The dreaded problem or test!
Being presented with a problem to solve has become so commonplace during game job interviews that you should assume it’s going to happen. While you’re not alone if the thought of being put on the spot makes you nervous, you’re still more than capable of impressing the interviewer, even if you don’t ace the test, because they’re doing more than assessing your skills. They want to see how you work, especially under pressure.
This, of course, varies depending on the position you’re looking to fill, such as in a programming or software test in which they actually do want to see how good you are at what you say you do.
When it comes to a verbal question or problem to solve, however, do your best to avoid panicking and even admit if you don’t entirely understand the question at first. Ask questions if you need to and then do what you can to figure out the problem. A game studio would rather hire someone that is willing to ask for help when necessary, before giving it their best shot, than an arrogant employee who thinks he or she can do it all without assistance.
And don’t freak out when an interviewers suddenly changes something about the problem mid-way through. As we mentioned before, they’re purposely trying to take you out of your comfort zone to see how you react as well as how willing you are to try despite being in unfamiliar territory.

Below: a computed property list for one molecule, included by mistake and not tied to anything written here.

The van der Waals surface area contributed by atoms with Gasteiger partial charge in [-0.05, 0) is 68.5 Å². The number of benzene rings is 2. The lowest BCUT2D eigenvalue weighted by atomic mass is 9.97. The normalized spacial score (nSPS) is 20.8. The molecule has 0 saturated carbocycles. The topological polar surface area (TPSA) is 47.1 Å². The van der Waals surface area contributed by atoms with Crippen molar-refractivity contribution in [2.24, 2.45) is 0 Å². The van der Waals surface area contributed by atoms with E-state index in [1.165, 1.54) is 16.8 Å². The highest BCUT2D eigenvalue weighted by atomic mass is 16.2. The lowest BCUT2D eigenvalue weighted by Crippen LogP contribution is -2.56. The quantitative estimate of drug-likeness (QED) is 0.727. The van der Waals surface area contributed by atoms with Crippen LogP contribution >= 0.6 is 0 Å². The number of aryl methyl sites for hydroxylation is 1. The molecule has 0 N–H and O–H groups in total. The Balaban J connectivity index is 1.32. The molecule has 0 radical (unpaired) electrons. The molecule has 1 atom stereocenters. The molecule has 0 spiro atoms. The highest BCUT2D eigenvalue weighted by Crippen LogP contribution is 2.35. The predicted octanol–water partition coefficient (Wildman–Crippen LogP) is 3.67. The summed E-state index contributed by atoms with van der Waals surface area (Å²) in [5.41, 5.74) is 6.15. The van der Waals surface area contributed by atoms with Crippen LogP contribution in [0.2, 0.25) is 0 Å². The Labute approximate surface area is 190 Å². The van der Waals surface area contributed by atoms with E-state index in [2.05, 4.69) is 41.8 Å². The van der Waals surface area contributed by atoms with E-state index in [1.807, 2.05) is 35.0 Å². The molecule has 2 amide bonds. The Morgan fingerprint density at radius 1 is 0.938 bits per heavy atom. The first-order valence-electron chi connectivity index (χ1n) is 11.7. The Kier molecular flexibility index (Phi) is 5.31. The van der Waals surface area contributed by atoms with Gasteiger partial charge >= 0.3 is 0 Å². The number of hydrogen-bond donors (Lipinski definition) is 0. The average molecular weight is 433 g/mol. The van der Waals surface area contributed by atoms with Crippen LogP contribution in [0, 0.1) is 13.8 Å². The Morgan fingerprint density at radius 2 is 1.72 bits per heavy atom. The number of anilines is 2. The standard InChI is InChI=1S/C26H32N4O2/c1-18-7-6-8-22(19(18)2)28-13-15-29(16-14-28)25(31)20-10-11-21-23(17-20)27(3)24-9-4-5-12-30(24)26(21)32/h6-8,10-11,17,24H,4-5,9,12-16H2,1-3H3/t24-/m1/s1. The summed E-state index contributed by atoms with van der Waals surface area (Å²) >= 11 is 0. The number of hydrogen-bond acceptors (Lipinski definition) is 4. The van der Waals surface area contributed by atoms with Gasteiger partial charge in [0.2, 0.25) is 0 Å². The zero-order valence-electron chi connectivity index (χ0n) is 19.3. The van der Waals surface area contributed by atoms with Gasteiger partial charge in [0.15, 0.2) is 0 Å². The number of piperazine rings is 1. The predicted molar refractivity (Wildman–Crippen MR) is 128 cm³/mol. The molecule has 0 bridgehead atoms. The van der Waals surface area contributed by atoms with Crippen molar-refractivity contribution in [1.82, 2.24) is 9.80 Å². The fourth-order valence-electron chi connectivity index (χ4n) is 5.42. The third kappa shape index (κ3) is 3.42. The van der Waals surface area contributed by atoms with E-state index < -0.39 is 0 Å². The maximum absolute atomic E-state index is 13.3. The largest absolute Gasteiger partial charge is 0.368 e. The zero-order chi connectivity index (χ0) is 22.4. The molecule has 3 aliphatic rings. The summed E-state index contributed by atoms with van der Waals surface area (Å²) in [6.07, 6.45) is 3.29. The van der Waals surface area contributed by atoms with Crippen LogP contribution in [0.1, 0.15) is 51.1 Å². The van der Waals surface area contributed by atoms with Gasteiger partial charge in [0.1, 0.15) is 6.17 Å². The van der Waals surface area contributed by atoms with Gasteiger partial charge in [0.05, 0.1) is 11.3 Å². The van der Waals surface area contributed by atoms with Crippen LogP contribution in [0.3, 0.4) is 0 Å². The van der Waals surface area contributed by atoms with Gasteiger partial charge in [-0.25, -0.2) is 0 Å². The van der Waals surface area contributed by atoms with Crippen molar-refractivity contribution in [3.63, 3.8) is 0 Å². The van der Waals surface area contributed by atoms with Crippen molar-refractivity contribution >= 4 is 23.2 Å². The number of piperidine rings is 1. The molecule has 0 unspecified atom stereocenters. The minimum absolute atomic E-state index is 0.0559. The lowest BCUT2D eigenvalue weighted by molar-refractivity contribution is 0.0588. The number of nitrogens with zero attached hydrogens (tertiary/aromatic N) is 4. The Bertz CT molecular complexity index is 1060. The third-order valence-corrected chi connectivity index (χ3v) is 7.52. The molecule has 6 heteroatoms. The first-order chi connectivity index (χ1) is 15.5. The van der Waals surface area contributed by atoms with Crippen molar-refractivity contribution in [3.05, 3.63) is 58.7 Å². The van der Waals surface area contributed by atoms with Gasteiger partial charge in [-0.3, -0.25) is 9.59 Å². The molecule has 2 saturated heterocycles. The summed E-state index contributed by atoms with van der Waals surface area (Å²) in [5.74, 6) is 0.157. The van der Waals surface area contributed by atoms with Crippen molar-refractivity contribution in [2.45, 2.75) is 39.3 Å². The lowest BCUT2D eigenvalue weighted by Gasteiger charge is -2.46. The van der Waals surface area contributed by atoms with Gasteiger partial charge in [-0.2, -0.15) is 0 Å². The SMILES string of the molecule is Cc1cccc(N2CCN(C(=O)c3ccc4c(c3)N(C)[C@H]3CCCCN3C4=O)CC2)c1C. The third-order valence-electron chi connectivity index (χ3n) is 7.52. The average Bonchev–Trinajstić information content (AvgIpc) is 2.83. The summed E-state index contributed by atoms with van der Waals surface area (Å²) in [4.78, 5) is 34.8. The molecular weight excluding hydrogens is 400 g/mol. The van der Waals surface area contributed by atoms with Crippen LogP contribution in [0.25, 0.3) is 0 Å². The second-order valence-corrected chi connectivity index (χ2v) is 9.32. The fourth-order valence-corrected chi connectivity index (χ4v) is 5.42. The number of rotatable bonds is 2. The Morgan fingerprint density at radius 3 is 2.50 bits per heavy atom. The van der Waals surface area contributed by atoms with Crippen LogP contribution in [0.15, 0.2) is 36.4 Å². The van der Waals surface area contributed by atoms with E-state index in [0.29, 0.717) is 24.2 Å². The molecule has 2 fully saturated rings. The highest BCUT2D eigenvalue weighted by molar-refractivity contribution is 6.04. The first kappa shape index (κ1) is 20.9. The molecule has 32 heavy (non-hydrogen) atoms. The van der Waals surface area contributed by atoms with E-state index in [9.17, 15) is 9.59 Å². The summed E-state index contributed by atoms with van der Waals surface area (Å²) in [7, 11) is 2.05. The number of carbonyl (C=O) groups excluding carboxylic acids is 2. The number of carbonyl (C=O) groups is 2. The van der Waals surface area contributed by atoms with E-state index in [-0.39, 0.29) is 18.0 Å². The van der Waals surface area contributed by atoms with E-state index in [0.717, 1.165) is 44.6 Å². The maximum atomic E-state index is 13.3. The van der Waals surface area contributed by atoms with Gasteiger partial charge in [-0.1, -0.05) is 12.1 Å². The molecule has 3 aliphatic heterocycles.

Do you have any questions?
This question almost always comes at the end of the interview and is your chance to not only get some good info but demonstrate an interest in the company. Do your best to ask questions related to your position and show your long-term desires of working at the place where you are interviewing.
What better way to help you with this question than to list some great questions you can ask yourself. You’ll note that “So, do I have the job?” isn’t on this list as it’s probably the worst thing you could ask! You also aren’t expected to ask a dozen questions; one or two, maybe three is fine.
- If I’m hired, what will be my first task, project, etc?
- What new skills might I learn while working here?
- Are there opportunities for progress and promotions here?
- What do average week hours look like? Is there a lot of crunching?
- What’s it like working here?
The best thing you can do is remember that an interview is simply a conversation during which the company wants to learn about you what they can’t discover from a resume. The reason there aren’t very many knowledge-based questions is because an interview is a way for them to catch a glimpse of your personality, not test how much you know.
[su_note]Get the knowledge you need to succeed in the video game design industry. Learn more about the game design school at the New York Film Academy (campuses in New York and Los Angeles). [/su_note]
Being honest is absolutely vital. Most recruiters have sat through enough interviews to know when people are trying their best to show a version of themselves they think the recruiter wants to see. Instead, being genuine, engaging, and expressing interest in what is being discussed will go a long way toward earning you your dream game development job. Good luck!